Community is certainly a buzz word these days in all my circles – personal and professional. It’s more than just a noun as in describing the geographical boundaries and characteristics of the neighborhood or town we live in. It is more than simply a verb that conveys how multiple people or agencies are coming together, building community around a particular issue – such as rebuilding and restoring our economy following the Almeda Fire.
It is about building unity and collaboration of course, but also one of bonding in ways we may have not imagined before. We are not created to be isolation but designed to be in relationship with one another.
For me, I am beginning to think of community more like a pervasive spirit of being and doing something. Like life itself.
I happen to facilitate one of many weekly community groups within my church – which we often also refer to as life groups. Over the last several weeks I have come to appreciate multiple budding friendships that have broadened my life perspective and even gently corrected some harmful self-assessments I was making.
There are no big aha moments here for me as I write, just increased self-reflection and greater respect for every opinion, point of view, and idea presented over the last year as we continue to walk through the ongoing impacts of two disasters within our region. I may disagree with some or many suggestions and approaches made, but whole-heartedly know how important it is to pause and listen to one another.
I have learned so much over the course of the last six months – and nearly twenty years with SOREDI. I have been introduced to some new faces along the way. I am inspired by so many remarkable people, even though I have yet to personally meet most of these newer acquaintances.
That same listening ear is fundamental to the mission here at SOREDI. We are a business development organization in its 34th year of service and we are all about hearing the needs, the concerns and hopefully, on a growing number of occasions, the praises respective to a job well done. We see budding friendships and broadening perspectives as we do our part in helping businesses recover, rebuild and become more resilient moving forward.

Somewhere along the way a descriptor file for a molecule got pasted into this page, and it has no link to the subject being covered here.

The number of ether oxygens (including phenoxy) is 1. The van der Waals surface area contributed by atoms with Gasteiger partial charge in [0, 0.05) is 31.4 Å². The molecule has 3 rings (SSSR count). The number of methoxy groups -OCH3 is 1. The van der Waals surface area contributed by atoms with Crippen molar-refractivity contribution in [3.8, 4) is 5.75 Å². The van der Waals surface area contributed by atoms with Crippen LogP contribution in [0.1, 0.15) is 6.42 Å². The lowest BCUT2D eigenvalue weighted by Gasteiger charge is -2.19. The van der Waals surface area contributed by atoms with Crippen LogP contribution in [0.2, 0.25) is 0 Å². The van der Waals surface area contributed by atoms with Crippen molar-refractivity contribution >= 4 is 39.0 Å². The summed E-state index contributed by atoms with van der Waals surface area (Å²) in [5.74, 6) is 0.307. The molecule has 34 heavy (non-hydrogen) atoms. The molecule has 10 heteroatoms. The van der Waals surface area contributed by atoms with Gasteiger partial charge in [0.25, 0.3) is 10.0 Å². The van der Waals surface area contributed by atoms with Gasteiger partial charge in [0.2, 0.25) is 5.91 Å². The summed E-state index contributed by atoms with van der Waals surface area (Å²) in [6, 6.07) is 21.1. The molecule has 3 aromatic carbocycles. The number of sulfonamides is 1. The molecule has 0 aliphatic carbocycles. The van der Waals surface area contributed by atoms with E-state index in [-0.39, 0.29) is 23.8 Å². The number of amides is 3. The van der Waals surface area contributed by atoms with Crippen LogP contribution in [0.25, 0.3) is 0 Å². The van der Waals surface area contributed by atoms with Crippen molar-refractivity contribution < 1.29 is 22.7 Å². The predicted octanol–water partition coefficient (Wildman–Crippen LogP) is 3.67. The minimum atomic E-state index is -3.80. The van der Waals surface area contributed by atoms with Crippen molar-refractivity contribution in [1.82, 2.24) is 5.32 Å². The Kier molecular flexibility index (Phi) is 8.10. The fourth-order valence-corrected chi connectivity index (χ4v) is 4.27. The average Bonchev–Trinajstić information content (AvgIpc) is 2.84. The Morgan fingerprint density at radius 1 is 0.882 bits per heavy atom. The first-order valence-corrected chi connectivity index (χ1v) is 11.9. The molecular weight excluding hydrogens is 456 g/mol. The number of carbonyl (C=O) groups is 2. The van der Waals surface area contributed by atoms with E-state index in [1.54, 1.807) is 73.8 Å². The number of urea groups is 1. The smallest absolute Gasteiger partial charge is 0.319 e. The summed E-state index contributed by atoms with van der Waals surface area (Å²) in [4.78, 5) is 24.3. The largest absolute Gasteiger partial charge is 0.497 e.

We are grateful to announce the addition of a Business Disaster Recovery and Resiliency Liaison, Terrill Roper, to the SOREDI staff effective April 1. In this position, Terrill we be on the ground in the south Rogue Valley reaching out to businesses that have suffered devastating loss and economic impacts following the devastating wildfires.
This position will be funded in part by the Department of Commerce, Economic Development Administration through a technical assistance grant. SOREDI board leadership unanimously approved matching funds for this critical position at its February meeting using reserves on hand, as we recognized that we just aren’t willing to wait another day. We are ready to meet businesses (with social distancing protocol in place as may be necessary) to hear needs, understand constraints, and help find resources.
Speaking of community building, we are working together with the City of Phoenix to be physically present one day a week in its civic center in the heart of the burn scar over a period of several months to make it a bit easier on businesses to interact with us. And not just with SOREDI, but with various other business-focused agencies and partners like Business Oregon, United Rotary, Energy Trust of Oregon, and utility providers.
Moreover, we are pleased to announce that our annual SOREDI business dinner is tentatively planned to be at the Blue Heron Park in Phoenix on June 30. Think of it like a family reunion. Please watch for details as we await and confirm plans pending any changes in pandemic protocols for outdoor venues.
We also whole-heartedly know that community building – whether it is a noun, verb, or spirit – is essential to attracting (and retaining) new and expanding companies, along with skilled professionals to our region leading to economic vitality for all. There is ample research to support that community spirit – encapsulated by great places and faces, and supported by business-friendly policies, make a region irresistibly attractive to new investments – whether personal or professional.
This is our SOREDI charter – to help businesses launch relocate and prosper. We are better poised to serve this region than any time before in SOREDI history. Many thanks to the nearly 200 SOREDI members, including all 15 jurisdictions, who make it possible for us to serve every beautifully unique community every day.
If you are a business impacted by the fires in the Rogue Valley, or know a business that has been impacted, there is no need to wait. Please write me today and I assure you that a SOREDI business development manager will be in touch with you immediately. Thank you.
Colleen Padilla, Executive Director
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